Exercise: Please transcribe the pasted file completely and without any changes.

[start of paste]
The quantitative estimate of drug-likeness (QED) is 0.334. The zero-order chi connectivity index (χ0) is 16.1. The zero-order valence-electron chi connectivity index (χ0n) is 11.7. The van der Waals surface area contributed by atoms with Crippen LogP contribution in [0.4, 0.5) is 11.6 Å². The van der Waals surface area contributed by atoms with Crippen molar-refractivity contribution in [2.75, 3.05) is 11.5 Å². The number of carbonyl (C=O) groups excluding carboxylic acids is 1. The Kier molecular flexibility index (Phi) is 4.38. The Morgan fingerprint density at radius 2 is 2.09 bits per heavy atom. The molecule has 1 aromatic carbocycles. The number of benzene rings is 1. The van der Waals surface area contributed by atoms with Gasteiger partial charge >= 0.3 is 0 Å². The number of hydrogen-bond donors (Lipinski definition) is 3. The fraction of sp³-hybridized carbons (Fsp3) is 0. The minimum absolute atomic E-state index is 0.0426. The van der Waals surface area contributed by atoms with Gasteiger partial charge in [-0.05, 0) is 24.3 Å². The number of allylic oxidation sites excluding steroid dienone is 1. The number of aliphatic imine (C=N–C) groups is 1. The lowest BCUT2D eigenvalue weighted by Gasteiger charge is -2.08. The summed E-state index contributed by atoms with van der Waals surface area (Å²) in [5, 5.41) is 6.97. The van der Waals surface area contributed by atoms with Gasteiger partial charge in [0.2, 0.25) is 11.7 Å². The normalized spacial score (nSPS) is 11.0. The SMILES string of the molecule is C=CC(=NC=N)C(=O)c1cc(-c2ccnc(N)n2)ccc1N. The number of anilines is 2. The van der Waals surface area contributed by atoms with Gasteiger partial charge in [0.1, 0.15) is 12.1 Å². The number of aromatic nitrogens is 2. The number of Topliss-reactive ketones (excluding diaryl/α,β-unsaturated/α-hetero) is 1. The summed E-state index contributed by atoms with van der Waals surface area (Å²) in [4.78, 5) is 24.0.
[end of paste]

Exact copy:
The quantitative estimate of drug-likeness (QED) is 0.334. The zero-order chi connectivity index (χ0) is 16.1. The zero-order valence-electron chi connectivity index (χ0n) is 11.7. The van der Waals surface area contributed by atoms with Crippen LogP contribution in [0.4, 0.5) is 11.6 Å². The van der Waals surface area contributed by atoms with Crippen molar-refractivity contribution in [2.75, 3.05) is 11.5 Å². The number of carbonyl (C=O) groups excluding carboxylic acids is 1. The Kier molecular flexibility index (Phi) is 4.38. The Morgan fingerprint density at radius 2 is 2.09 bits per heavy atom. The molecule has 1 aromatic carbocycles. The number of benzene rings is 1. The van der Waals surface area contributed by atoms with Gasteiger partial charge >= 0.3 is 0 Å². The number of hydrogen-bond donors (Lipinski definition) is 3. The fraction of sp³-hybridized carbons (Fsp3) is 0. The minimum absolute atomic E-state index is 0.0426. The van der Waals surface area contributed by atoms with Gasteiger partial charge in [-0.05, 0) is 24.3 Å². The number of allylic oxidation sites excluding steroid dienone is 1. The number of aliphatic imine (C=N–C) groups is 1. The lowest BCUT2D eigenvalue weighted by Gasteiger charge is -2.08. The summed E-state index contributed by atoms with van der Waals surface area (Å²) in [5, 5.41) is 6.97. The van der Waals surface area contributed by atoms with Gasteiger partial charge in [0.2, 0.25) is 11.7 Å². The normalized spacial score (nSPS) is 11.0. The SMILES string of the molecule is C=CC(=NC=N)C(=O)c1cc(-c2ccnc(N)n2)ccc1N. The number of anilines is 2. The van der Waals surface area contributed by atoms with Gasteiger partial charge in [0.1, 0.15) is 12.1 Å². The number of aromatic nitrogens is 2. The number of Topliss-reactive ketones (excluding diaryl/α,β-unsaturated/α-hetero) is 1. The summed E-state index contributed by atoms with van der Waals surface area (Å²) in [4.78, 5) is 24.0.